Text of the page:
Weeds can make ornamental plantings look unsightly. Weeds also may harbor insects and diseases that may cause problems on more desirable ornamental plants. The weeds will also compete for light or use water and nutrients that ornamental plants could use for growth. Successful weed control depends on preventive methods, proper weed identification, and the timely use of cultivation or chemicals.
Perennial weeds come up every year from the same roots. These are the most difficult weeds to remove. Many hard-to- control perennial weeds are brought into the landscape as perennial flowers or as ground covers. The plants then escape and become weeds (plants out of place). Chemicals that kill these plants will also kill ornamental plants.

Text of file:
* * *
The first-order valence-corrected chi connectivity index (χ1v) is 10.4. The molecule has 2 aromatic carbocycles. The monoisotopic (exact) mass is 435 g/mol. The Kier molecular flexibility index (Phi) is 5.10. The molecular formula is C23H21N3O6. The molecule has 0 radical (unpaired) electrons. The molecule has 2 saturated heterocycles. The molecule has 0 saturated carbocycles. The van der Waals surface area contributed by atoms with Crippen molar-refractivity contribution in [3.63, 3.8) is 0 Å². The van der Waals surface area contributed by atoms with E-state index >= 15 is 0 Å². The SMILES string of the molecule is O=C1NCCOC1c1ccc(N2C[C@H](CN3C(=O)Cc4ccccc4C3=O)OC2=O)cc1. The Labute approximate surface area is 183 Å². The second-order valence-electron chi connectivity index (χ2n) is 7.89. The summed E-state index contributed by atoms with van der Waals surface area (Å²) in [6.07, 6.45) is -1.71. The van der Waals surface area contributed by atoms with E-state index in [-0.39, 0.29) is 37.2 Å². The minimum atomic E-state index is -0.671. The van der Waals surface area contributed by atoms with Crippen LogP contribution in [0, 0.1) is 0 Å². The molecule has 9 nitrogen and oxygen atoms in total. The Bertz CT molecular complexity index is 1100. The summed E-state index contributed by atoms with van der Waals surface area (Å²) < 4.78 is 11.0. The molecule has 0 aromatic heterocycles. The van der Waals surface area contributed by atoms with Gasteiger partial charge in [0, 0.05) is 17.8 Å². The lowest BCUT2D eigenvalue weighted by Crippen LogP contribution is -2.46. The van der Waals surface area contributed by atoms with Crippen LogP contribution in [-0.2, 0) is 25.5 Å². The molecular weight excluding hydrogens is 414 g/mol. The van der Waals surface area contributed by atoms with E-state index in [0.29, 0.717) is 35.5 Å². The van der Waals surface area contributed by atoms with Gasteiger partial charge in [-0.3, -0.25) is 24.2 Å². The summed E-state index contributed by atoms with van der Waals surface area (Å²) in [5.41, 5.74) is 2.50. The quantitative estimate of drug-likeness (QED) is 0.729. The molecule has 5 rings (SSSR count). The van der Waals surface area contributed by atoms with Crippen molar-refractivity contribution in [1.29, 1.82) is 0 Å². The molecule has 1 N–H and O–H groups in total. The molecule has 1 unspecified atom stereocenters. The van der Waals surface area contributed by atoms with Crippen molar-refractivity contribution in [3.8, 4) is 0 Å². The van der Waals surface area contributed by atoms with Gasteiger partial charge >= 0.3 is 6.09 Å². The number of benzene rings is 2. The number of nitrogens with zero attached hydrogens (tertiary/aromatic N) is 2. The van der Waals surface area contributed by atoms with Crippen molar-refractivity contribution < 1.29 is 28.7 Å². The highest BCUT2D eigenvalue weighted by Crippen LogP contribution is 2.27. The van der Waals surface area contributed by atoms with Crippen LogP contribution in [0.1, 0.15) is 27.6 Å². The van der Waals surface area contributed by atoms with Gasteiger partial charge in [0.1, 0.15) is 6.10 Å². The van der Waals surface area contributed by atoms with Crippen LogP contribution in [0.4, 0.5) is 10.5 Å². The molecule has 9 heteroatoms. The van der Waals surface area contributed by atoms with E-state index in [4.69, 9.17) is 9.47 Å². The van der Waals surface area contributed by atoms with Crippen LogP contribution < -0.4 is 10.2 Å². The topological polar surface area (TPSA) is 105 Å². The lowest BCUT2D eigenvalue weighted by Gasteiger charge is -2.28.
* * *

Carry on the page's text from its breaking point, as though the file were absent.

Annual weeds come up from seed each year. These can be somewhat easier to control because the pre-emergence herbicides will kill the seedlings before they emerge from the ground. Mulching and cultivating are other options that control annual weeds. Annuals vary in the time of year when the seed germinates, so some can become problems at the end of the growing season.
Herbicides can be used effectively to control weeds. Unfortunately, these useful chemical tools are often misused. Weed control chemicals are designed to kill plants. Many chemical controls do not differentiate between weeds and ornamental plants. If they are applied improperly, they can injure ornamentals. The most serious problems occur when total vegetation killers are used to kill grass around trees and shrubs. Once they reach the roots, these chemicals will also injure the trees and shrubs.
Timing of herbicide applications is important. Pre- emergence herbicides will not control weed seedlings if they are applied after the seedlings have begun to grow vigorously. Young weeds are easier to kill than old, established weeds. Post-emergence herbicides are used on existing weeds.